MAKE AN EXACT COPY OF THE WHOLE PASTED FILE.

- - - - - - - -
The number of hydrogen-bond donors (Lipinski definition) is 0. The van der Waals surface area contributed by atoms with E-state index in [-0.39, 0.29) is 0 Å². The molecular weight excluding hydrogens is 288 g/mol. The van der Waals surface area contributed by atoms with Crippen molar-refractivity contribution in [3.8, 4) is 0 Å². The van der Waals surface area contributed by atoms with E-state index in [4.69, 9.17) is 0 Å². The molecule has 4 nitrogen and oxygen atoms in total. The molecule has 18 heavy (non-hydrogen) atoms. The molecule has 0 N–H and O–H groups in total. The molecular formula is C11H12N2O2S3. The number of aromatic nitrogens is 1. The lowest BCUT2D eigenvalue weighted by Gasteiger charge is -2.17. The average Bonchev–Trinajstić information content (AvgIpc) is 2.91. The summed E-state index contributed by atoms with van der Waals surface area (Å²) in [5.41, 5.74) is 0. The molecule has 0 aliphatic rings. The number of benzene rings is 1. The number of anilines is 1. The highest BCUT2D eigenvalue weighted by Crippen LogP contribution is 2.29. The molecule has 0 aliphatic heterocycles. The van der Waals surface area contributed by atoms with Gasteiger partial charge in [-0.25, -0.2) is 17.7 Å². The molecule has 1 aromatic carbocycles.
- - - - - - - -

The number of hydrogen-bond donors (Lipinski definition) is 0. The van der Waals surface area contributed by atoms with E-state index in [-0.39, 0.29) is 0 Å². The molecular weight excluding hydrogens is 288 g/mol. The van der Waals surface area contributed by atoms with Crippen molar-refractivity contribution in [3.8, 4) is 0 Å². The van der Waals surface area contributed by atoms with E-state index in [4.69, 9.17) is 0 Å². The molecule has 4 nitrogen and oxygen atoms in total. The molecule has 18 heavy (non-hydrogen) atoms. The molecule has 0 N–H and O–H groups in total. The molecular formula is C11H12N2O2S3. The number of aromatic nitrogens is 1. The lowest BCUT2D eigenvalue weighted by Gasteiger charge is -2.17. The average Bonchev–Trinajstić information content (AvgIpc) is 2.91. The summed E-state index contributed by atoms with van der Waals surface area (Å²) in [5.41, 5.74) is 0. The molecule has 0 aliphatic rings. The number of benzene rings is 1. The number of anilines is 1. The highest BCUT2D eigenvalue weighted by Crippen LogP contribution is 2.29. The molecule has 0 aliphatic heterocycles. The van der Waals surface area contributed by atoms with Gasteiger partial charge in [-0.25, -0.2) is 17.7 Å². The molecule has 1 aromatic carbocycles.